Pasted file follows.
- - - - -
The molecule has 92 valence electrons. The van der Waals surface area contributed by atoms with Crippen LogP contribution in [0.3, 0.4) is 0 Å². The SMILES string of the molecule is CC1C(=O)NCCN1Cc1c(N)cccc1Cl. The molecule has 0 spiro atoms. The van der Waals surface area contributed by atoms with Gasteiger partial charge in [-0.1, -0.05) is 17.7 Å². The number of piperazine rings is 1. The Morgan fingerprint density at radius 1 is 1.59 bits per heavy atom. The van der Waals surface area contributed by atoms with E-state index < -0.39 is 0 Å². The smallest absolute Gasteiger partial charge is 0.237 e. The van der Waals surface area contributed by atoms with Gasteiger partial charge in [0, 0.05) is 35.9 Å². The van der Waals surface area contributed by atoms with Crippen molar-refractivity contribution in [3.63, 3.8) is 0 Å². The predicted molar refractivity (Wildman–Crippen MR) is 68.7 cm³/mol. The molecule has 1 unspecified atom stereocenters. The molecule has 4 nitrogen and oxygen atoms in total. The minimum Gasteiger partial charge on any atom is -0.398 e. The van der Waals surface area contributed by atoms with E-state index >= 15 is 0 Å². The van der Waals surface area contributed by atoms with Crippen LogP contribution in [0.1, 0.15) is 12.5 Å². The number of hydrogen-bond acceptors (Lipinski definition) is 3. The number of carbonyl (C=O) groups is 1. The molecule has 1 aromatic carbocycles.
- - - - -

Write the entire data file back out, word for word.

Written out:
The molecule has 92 valence electrons. The van der Waals surface area contributed by atoms with Crippen LogP contribution in [0.3, 0.4) is 0 Å². The SMILES string of the molecule is CC1C(=O)NCCN1Cc1c(N)cccc1Cl. The molecule has 0 spiro atoms. The van der Waals surface area contributed by atoms with Gasteiger partial charge in [-0.1, -0.05) is 17.7 Å². The number of piperazine rings is 1. The Morgan fingerprint density at radius 1 is 1.59 bits per heavy atom. The van der Waals surface area contributed by atoms with E-state index < -0.39 is 0 Å². The smallest absolute Gasteiger partial charge is 0.237 e. The van der Waals surface area contributed by atoms with Gasteiger partial charge in [0, 0.05) is 35.9 Å². The van der Waals surface area contributed by atoms with Crippen molar-refractivity contribution in [3.63, 3.8) is 0 Å². The predicted molar refractivity (Wildman–Crippen MR) is 68.7 cm³/mol. The molecule has 1 unspecified atom stereocenters. The molecule has 4 nitrogen and oxygen atoms in total. The minimum Gasteiger partial charge on any atom is -0.398 e. The van der Waals surface area contributed by atoms with E-state index >= 15 is 0 Å². The van der Waals surface area contributed by atoms with Crippen LogP contribution in [0.1, 0.15) is 12.5 Å². The number of hydrogen-bond acceptors (Lipinski definition) is 3. The number of carbonyl (C=O) groups is 1. The molecule has 1 aromatic carbocycles.